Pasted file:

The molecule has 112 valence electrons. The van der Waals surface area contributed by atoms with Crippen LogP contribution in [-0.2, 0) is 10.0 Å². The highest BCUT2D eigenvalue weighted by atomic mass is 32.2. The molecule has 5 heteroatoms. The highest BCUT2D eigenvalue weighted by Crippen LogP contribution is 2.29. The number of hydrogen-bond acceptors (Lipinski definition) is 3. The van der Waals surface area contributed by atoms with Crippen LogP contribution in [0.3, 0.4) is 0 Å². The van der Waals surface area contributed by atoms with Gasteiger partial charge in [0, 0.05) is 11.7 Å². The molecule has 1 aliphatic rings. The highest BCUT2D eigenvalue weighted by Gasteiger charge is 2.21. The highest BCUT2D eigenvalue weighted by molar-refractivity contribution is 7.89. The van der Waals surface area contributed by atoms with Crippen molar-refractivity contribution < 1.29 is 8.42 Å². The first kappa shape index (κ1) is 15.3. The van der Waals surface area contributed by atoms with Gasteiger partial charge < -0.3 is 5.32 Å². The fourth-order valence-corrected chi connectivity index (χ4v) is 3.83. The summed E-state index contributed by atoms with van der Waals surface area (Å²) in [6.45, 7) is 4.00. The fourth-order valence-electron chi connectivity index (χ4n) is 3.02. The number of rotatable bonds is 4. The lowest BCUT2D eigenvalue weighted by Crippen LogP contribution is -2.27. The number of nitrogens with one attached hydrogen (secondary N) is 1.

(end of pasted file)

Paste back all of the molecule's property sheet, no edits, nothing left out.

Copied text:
The molecule has 112 valence electrons. The van der Waals surface area contributed by atoms with Crippen LogP contribution in [-0.2, 0) is 10.0 Å². The highest BCUT2D eigenvalue weighted by atomic mass is 32.2. The molecule has 5 heteroatoms. The highest BCUT2D eigenvalue weighted by Crippen LogP contribution is 2.29. The number of hydrogen-bond acceptors (Lipinski definition) is 3. The van der Waals surface area contributed by atoms with Crippen LogP contribution in [0.3, 0.4) is 0 Å². The van der Waals surface area contributed by atoms with Gasteiger partial charge in [0, 0.05) is 11.7 Å². The molecule has 1 aliphatic rings. The highest BCUT2D eigenvalue weighted by Gasteiger charge is 2.21. The highest BCUT2D eigenvalue weighted by molar-refractivity contribution is 7.89. The van der Waals surface area contributed by atoms with Crippen molar-refractivity contribution < 1.29 is 8.42 Å². The first kappa shape index (κ1) is 15.3. The van der Waals surface area contributed by atoms with Gasteiger partial charge < -0.3 is 5.32 Å². The fourth-order valence-corrected chi connectivity index (χ4v) is 3.83. The summed E-state index contributed by atoms with van der Waals surface area (Å²) in [6.45, 7) is 4.00. The fourth-order valence-electron chi connectivity index (χ4n) is 3.02. The number of rotatable bonds is 4. The lowest BCUT2D eigenvalue weighted by Crippen LogP contribution is -2.27. The number of nitrogens with one attached hydrogen (secondary N) is 1.